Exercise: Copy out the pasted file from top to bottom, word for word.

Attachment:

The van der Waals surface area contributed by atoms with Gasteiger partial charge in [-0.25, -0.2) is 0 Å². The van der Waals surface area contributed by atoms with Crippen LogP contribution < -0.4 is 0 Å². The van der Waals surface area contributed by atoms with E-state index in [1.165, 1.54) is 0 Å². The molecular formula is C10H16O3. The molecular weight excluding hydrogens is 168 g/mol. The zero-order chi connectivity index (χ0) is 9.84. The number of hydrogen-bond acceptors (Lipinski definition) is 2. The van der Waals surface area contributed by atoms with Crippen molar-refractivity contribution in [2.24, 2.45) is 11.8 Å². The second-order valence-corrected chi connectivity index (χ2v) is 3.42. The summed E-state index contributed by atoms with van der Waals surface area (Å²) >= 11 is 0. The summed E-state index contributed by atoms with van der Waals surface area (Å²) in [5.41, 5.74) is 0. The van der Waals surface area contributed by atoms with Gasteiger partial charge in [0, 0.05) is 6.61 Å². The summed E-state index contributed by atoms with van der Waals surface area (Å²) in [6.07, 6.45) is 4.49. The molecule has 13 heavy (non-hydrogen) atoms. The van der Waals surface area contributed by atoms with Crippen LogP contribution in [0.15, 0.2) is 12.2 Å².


The van der Waals surface area contributed by atoms with Gasteiger partial charge in [-0.25, -0.2) is 0 Å². The van der Waals surface area contributed by atoms with Crippen LogP contribution < -0.4 is 0 Å². The van der Waals surface area contributed by atoms with E-state index in [1.165, 1.54) is 0 Å². The molecular formula is C10H16O3. The molecular weight excluding hydrogens is 168 g/mol. The zero-order chi connectivity index (χ0) is 9.84. The number of hydrogen-bond acceptors (Lipinski definition) is 2. The van der Waals surface area contributed by atoms with Crippen molar-refractivity contribution in [2.24, 2.45) is 11.8 Å². The second-order valence-corrected chi connectivity index (χ2v) is 3.42. The summed E-state index contributed by atoms with van der Waals surface area (Å²) >= 11 is 0. The summed E-state index contributed by atoms with van der Waals surface area (Å²) in [5.41, 5.74) is 0. The van der Waals surface area contributed by atoms with Gasteiger partial charge in [0, 0.05) is 6.61 Å². The summed E-state index contributed by atoms with van der Waals surface area (Å²) in [6.07, 6.45) is 4.49. The molecule has 13 heavy (non-hydrogen) atoms. The van der Waals surface area contributed by atoms with Crippen LogP contribution in [0.15, 0.2) is 12.2 Å².